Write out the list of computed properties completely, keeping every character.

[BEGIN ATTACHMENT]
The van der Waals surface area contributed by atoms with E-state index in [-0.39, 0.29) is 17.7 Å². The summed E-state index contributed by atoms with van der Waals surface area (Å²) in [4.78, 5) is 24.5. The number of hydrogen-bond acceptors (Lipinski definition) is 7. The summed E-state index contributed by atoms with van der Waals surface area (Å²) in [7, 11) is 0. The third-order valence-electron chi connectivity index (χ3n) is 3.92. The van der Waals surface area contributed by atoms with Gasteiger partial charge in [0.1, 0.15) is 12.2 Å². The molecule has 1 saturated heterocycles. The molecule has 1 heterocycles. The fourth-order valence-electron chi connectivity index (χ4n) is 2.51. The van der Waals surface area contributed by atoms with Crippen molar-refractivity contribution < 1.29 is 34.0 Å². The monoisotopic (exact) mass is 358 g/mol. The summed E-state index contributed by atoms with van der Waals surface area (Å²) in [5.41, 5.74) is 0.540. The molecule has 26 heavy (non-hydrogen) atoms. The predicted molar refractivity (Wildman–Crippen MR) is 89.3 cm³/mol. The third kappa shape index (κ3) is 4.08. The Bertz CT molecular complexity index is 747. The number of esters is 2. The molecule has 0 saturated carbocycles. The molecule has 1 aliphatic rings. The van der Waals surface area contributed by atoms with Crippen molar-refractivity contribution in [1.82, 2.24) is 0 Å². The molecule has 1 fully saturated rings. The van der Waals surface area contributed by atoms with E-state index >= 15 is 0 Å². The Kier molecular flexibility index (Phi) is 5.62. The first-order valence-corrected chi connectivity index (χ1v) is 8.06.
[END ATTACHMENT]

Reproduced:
The van der Waals surface area contributed by atoms with E-state index in [-0.39, 0.29) is 17.7 Å². The summed E-state index contributed by atoms with van der Waals surface area (Å²) in [4.78, 5) is 24.5. The number of hydrogen-bond acceptors (Lipinski definition) is 7. The summed E-state index contributed by atoms with van der Waals surface area (Å²) in [7, 11) is 0. The third-order valence-electron chi connectivity index (χ3n) is 3.92. The van der Waals surface area contributed by atoms with Gasteiger partial charge in [0.1, 0.15) is 12.2 Å². The molecule has 1 saturated heterocycles. The molecule has 1 heterocycles. The fourth-order valence-electron chi connectivity index (χ4n) is 2.51. The van der Waals surface area contributed by atoms with Crippen molar-refractivity contribution < 1.29 is 34.0 Å². The monoisotopic (exact) mass is 358 g/mol. The summed E-state index contributed by atoms with van der Waals surface area (Å²) in [5.41, 5.74) is 0.540. The molecule has 26 heavy (non-hydrogen) atoms. The predicted molar refractivity (Wildman–Crippen MR) is 89.3 cm³/mol. The third kappa shape index (κ3) is 4.08. The Bertz CT molecular complexity index is 747. The number of esters is 2. The molecule has 0 saturated carbocycles. The molecule has 1 aliphatic rings. The van der Waals surface area contributed by atoms with Crippen molar-refractivity contribution in [1.82, 2.24) is 0 Å². The molecule has 1 fully saturated rings. The van der Waals surface area contributed by atoms with E-state index >= 15 is 0 Å². The Kier molecular flexibility index (Phi) is 5.62. The first-order valence-corrected chi connectivity index (χ1v) is 8.06.